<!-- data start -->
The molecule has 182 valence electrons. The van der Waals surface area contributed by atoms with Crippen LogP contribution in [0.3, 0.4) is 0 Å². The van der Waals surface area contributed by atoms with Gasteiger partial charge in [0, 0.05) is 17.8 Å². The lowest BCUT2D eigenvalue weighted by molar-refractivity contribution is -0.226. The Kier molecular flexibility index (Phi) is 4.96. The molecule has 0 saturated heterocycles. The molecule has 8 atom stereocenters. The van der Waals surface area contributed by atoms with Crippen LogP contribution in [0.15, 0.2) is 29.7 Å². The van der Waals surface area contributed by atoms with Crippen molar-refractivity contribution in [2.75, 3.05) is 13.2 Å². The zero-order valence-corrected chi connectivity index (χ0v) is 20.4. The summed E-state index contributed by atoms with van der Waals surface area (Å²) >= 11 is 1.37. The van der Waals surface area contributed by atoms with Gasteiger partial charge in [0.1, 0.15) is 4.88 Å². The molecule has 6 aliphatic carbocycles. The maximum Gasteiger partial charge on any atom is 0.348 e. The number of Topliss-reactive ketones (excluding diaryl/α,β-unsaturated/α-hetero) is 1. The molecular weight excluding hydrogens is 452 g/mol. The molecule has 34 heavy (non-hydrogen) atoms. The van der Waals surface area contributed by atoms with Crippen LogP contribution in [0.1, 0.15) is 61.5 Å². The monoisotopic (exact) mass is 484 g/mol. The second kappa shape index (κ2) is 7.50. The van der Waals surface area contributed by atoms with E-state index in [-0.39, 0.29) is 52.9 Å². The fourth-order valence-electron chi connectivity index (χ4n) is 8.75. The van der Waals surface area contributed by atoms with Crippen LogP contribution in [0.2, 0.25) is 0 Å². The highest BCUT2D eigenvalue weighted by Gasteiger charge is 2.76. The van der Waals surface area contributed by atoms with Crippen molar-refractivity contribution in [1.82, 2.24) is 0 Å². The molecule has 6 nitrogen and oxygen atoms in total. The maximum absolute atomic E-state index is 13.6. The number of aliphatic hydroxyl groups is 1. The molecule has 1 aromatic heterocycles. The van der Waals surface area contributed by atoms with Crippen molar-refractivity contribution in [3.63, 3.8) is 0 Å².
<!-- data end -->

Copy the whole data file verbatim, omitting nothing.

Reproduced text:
The molecule has 182 valence electrons. The van der Waals surface area contributed by atoms with Crippen LogP contribution in [0.3, 0.4) is 0 Å². The van der Waals surface area contributed by atoms with Gasteiger partial charge in [0, 0.05) is 17.8 Å². The lowest BCUT2D eigenvalue weighted by molar-refractivity contribution is -0.226. The Kier molecular flexibility index (Phi) is 4.96. The molecule has 0 saturated heterocycles. The molecule has 8 atom stereocenters. The van der Waals surface area contributed by atoms with Crippen LogP contribution in [0.15, 0.2) is 29.7 Å². The van der Waals surface area contributed by atoms with Crippen molar-refractivity contribution in [2.75, 3.05) is 13.2 Å². The zero-order valence-corrected chi connectivity index (χ0v) is 20.4. The summed E-state index contributed by atoms with van der Waals surface area (Å²) >= 11 is 1.37. The van der Waals surface area contributed by atoms with Gasteiger partial charge in [0.1, 0.15) is 4.88 Å². The molecule has 6 aliphatic carbocycles. The maximum Gasteiger partial charge on any atom is 0.348 e. The number of Topliss-reactive ketones (excluding diaryl/α,β-unsaturated/α-hetero) is 1. The molecular weight excluding hydrogens is 452 g/mol. The molecule has 34 heavy (non-hydrogen) atoms. The van der Waals surface area contributed by atoms with Crippen LogP contribution in [0.1, 0.15) is 61.5 Å². The monoisotopic (exact) mass is 484 g/mol. The second kappa shape index (κ2) is 7.50. The van der Waals surface area contributed by atoms with E-state index in [-0.39, 0.29) is 52.9 Å². The fourth-order valence-electron chi connectivity index (χ4n) is 8.75. The van der Waals surface area contributed by atoms with Crippen LogP contribution in [0.2, 0.25) is 0 Å². The highest BCUT2D eigenvalue weighted by Gasteiger charge is 2.76. The van der Waals surface area contributed by atoms with Crippen molar-refractivity contribution in [1.82, 2.24) is 0 Å². The molecule has 6 nitrogen and oxygen atoms in total. The maximum absolute atomic E-state index is 13.6. The number of aliphatic hydroxyl groups is 1. The molecule has 1 aromatic heterocycles. The van der Waals surface area contributed by atoms with Crippen molar-refractivity contribution in [3.63, 3.8) is 0 Å².